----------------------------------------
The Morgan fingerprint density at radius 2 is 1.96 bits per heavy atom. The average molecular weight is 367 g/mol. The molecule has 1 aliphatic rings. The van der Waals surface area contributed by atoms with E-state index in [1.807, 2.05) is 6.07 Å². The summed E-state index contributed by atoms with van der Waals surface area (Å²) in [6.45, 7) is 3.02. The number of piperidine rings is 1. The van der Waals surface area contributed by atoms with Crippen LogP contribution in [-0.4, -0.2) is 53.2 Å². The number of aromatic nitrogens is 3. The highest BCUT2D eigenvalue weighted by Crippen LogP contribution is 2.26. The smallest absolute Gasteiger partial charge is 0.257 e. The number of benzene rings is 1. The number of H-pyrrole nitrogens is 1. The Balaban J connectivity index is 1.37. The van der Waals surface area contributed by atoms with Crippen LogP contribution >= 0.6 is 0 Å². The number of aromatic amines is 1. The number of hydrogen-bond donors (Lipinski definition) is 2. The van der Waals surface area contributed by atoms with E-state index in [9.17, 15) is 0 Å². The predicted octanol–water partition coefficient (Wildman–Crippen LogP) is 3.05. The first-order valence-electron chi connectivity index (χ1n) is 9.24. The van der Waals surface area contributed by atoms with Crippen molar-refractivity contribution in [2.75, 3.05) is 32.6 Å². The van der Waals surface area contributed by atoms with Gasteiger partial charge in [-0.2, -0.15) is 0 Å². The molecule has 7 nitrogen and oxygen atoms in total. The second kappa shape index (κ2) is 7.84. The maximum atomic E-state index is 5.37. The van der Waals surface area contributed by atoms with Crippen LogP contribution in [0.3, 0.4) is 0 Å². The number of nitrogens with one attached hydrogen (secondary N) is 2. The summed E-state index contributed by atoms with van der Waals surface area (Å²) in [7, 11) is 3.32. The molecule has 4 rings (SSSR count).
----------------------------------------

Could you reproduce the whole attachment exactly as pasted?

The Morgan fingerprint density at radius 2 is 1.96 bits per heavy atom. The average molecular weight is 367 g/mol. The molecule has 1 aliphatic rings. The van der Waals surface area contributed by atoms with E-state index in [1.807, 2.05) is 6.07 Å². The summed E-state index contributed by atoms with van der Waals surface area (Å²) in [6.45, 7) is 3.02. The number of piperidine rings is 1. The van der Waals surface area contributed by atoms with Crippen LogP contribution in [-0.4, -0.2) is 53.2 Å². The number of aromatic nitrogens is 3. The highest BCUT2D eigenvalue weighted by Crippen LogP contribution is 2.26. The smallest absolute Gasteiger partial charge is 0.257 e. The number of benzene rings is 1. The number of H-pyrrole nitrogens is 1. The Balaban J connectivity index is 1.37. The van der Waals surface area contributed by atoms with Crippen LogP contribution >= 0.6 is 0 Å². The number of aromatic amines is 1. The number of hydrogen-bond donors (Lipinski definition) is 2. The van der Waals surface area contributed by atoms with E-state index in [9.17, 15) is 0 Å². The predicted octanol–water partition coefficient (Wildman–Crippen LogP) is 3.05. The first-order valence-electron chi connectivity index (χ1n) is 9.24. The van der Waals surface area contributed by atoms with Crippen molar-refractivity contribution in [2.75, 3.05) is 32.6 Å². The van der Waals surface area contributed by atoms with Gasteiger partial charge in [-0.2, -0.15) is 0 Å². The molecule has 7 nitrogen and oxygen atoms in total. The second kappa shape index (κ2) is 7.84. The maximum atomic E-state index is 5.37. The van der Waals surface area contributed by atoms with Crippen LogP contribution in [0.3, 0.4) is 0 Å². The number of nitrogens with one attached hydrogen (secondary N) is 2. The summed E-state index contributed by atoms with van der Waals surface area (Å²) in [7, 11) is 3.32. The molecule has 4 rings (SSSR count).